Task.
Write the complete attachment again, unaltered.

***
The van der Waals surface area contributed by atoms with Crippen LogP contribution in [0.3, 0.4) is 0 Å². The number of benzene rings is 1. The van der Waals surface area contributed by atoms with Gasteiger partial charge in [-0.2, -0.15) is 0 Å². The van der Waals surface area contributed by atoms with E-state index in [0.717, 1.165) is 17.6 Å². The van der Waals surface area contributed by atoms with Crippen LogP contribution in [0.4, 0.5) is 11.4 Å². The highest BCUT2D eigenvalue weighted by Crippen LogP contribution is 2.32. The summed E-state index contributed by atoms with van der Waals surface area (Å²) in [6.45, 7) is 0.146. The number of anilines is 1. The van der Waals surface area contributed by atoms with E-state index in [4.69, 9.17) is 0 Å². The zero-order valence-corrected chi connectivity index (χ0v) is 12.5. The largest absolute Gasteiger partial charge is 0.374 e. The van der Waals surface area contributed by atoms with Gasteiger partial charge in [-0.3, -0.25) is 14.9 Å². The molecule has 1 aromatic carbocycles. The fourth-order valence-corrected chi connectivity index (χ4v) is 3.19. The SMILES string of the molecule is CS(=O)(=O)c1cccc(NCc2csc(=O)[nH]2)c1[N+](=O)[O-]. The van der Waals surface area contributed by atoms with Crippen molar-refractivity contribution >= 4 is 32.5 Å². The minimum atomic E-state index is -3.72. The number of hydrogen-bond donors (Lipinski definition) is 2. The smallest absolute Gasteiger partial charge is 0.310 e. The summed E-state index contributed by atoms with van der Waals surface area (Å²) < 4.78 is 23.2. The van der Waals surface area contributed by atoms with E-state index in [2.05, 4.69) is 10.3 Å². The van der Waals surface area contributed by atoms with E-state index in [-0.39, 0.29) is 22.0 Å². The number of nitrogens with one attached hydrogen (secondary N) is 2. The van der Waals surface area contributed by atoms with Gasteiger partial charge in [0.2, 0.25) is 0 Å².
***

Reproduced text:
The van der Waals surface area contributed by atoms with Crippen LogP contribution in [0.3, 0.4) is 0 Å². The number of benzene rings is 1. The van der Waals surface area contributed by atoms with Gasteiger partial charge in [-0.2, -0.15) is 0 Å². The van der Waals surface area contributed by atoms with E-state index in [0.717, 1.165) is 17.6 Å². The van der Waals surface area contributed by atoms with Crippen LogP contribution in [0.4, 0.5) is 11.4 Å². The highest BCUT2D eigenvalue weighted by Crippen LogP contribution is 2.32. The summed E-state index contributed by atoms with van der Waals surface area (Å²) in [6.45, 7) is 0.146. The number of anilines is 1. The van der Waals surface area contributed by atoms with E-state index in [4.69, 9.17) is 0 Å². The zero-order valence-corrected chi connectivity index (χ0v) is 12.5. The largest absolute Gasteiger partial charge is 0.374 e. The van der Waals surface area contributed by atoms with Gasteiger partial charge in [-0.3, -0.25) is 14.9 Å². The molecule has 1 aromatic carbocycles. The fourth-order valence-corrected chi connectivity index (χ4v) is 3.19. The SMILES string of the molecule is CS(=O)(=O)c1cccc(NCc2csc(=O)[nH]2)c1[N+](=O)[O-]. The van der Waals surface area contributed by atoms with Crippen molar-refractivity contribution >= 4 is 32.5 Å². The minimum atomic E-state index is -3.72. The number of hydrogen-bond donors (Lipinski definition) is 2. The smallest absolute Gasteiger partial charge is 0.310 e. The summed E-state index contributed by atoms with van der Waals surface area (Å²) < 4.78 is 23.2. The van der Waals surface area contributed by atoms with E-state index in [2.05, 4.69) is 10.3 Å². The van der Waals surface area contributed by atoms with E-state index in [-0.39, 0.29) is 22.0 Å². The number of nitrogens with one attached hydrogen (secondary N) is 2. The van der Waals surface area contributed by atoms with Gasteiger partial charge in [0.2, 0.25) is 0 Å².